Updated: Sep 19, 2019
AP Studio Art is one of many AP classes offered here at Eagle Rock High School. This class, headed by the man in stripes, Mr.Oliveros, provides a challenging and creative environment for some of the best artists at this school. It involves not only exploration of different media, but also the demonstration of mastery of the medium that got them a ticket into this college level class in the first place. Every year consists of the same three part portfolio and 29 pieces that needed to be completed before the test. But, like they say, all good things must come to an end. And the traditional curriculum is in for a big change this 2019-2020 school year.
The previous AP Studio art test consisted of about 29 pieces. 12 of these pieces would fall under the “Range of approaches,” or “Breadth,” portfolio, which was a portfolio centered around experimentation and trying new techniques and mediums. The next 12 pieces belong to the “Sustained investigation,” or “Concentration,” portfolio, which focuses on the exploration of an idea or word and all the possible nuanced representations it can have. Lastly, they require the “Selected works,” or “Quality,” portfolio, which consists of 5 physical pieces that best demonstrate the best work the artist is capable of, which are then mailed off to College Board on the day of the exam.
However, this year the new exam has only two portfolios, the “Sustained investigation” and “Selected works”, and only about 20 or less pieces are needed to be turned in. Other changes include the concentration portfolio needing 15 digital images to be submitted, rather than 12 (though in previous years some of these images could also be images of details in the artwork or process images) and the addition of sections that require the artists to explain and talk about their pieces, ideas, or process. The overarching theme of this year’s test seems to be progress, and there is an emphasis on the process an artist undergoes to reach their final product. Finally, most dreaded by most of the artists in the class, the name of the class was changed from AP Studio Art (APSA) to AP Art and Design (APAD)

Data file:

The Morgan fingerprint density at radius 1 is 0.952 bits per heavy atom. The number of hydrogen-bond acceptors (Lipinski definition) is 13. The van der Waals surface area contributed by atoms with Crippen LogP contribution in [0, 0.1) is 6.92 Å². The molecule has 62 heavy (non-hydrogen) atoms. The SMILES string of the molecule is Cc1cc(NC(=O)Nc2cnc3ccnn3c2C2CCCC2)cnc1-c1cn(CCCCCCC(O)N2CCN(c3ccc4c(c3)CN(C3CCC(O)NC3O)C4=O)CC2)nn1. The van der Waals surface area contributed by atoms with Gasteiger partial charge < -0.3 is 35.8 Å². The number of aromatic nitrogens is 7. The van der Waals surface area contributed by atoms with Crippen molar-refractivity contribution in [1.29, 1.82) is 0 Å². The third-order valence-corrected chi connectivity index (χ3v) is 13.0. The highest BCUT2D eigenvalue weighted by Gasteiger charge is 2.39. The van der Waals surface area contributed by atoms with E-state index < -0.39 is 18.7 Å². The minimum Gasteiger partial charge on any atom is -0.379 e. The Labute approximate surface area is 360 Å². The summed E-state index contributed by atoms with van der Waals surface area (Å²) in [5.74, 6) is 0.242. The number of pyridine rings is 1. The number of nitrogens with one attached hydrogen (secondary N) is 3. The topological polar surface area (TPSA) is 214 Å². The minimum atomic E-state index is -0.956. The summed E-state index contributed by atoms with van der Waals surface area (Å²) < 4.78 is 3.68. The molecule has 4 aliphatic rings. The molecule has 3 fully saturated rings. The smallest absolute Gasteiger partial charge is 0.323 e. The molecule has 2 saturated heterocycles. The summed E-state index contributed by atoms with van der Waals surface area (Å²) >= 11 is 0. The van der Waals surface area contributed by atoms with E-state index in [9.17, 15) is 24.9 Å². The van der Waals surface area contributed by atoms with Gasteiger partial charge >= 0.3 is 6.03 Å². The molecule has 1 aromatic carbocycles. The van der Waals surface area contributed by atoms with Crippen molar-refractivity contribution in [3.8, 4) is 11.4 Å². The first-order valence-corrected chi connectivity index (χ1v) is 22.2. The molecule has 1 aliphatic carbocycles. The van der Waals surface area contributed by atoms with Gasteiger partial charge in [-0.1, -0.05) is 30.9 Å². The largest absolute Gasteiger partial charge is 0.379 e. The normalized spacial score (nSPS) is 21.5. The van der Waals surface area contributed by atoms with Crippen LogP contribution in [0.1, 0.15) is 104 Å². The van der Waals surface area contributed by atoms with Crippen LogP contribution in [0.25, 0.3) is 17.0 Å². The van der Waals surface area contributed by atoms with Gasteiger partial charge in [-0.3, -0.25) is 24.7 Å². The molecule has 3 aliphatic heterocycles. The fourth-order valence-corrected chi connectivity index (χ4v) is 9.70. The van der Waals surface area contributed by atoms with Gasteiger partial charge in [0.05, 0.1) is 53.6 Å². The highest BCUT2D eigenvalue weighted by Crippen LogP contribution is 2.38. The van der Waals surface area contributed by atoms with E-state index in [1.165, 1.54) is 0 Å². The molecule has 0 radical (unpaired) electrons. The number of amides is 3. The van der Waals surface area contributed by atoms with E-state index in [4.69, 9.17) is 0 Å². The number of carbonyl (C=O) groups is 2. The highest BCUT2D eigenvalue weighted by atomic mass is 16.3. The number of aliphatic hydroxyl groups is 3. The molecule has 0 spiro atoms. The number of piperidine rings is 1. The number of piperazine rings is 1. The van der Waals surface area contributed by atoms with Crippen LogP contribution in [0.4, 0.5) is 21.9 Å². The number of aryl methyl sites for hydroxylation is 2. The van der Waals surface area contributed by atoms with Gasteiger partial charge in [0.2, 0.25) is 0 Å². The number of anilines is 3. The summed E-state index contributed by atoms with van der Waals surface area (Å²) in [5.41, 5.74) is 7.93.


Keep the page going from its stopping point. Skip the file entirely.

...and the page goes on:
Gasps of shock and exclamations of disgust filled the art room when the name change was announced. The name APSA is so smooth it just rolls off the tongue, but APAD is the complete and utter opposite. Tania Casanova describes the name as her least favorite part of the change, declaring “I don’t want APAD.” When asking other artists about their experience with the change, a similar mixture of emotions and feelings can be heard when discussing this topic. Lesly Diaz, a second year veteran in the class, describes the change as “a bittersweet feeling,” and shares how the old system worked for her, since “you have 12 breadth photos, and you experiment with a lot, instead of going straight into a concept.”
This is also a popular complaint: the lack of experimentation. Without these breadth pieces, many artists felt as if their area to explore was completely cut off. But Mr.Oliveros assures his students that through the concentration portfolio, and even the quality portfolio, along with the exploration of different ideas and concepts, they will have plenty of space to show their creativity and experiment. Even though they don’t like many of the changes, one switch they appreciate is the addition of writing rationales in order to explain their artwork. Another APSA student, Samantha Acosta, shares that “I think it’s important for more complicated photos with a deeper meaning to be expressed properly.” This allowance for an explanation definitely allows for these artists to explain that have complex meanings that maybe can’t be figured out with just a look.
One things for sure, with these changes, these artists are in for a fun and interesting year. Under the guidance of Mr.Oliveros these artists will prove exactly why they are in this class in the first place. The changes of this test are no match for one of the most creative classes at this school that is filled with the most creative people.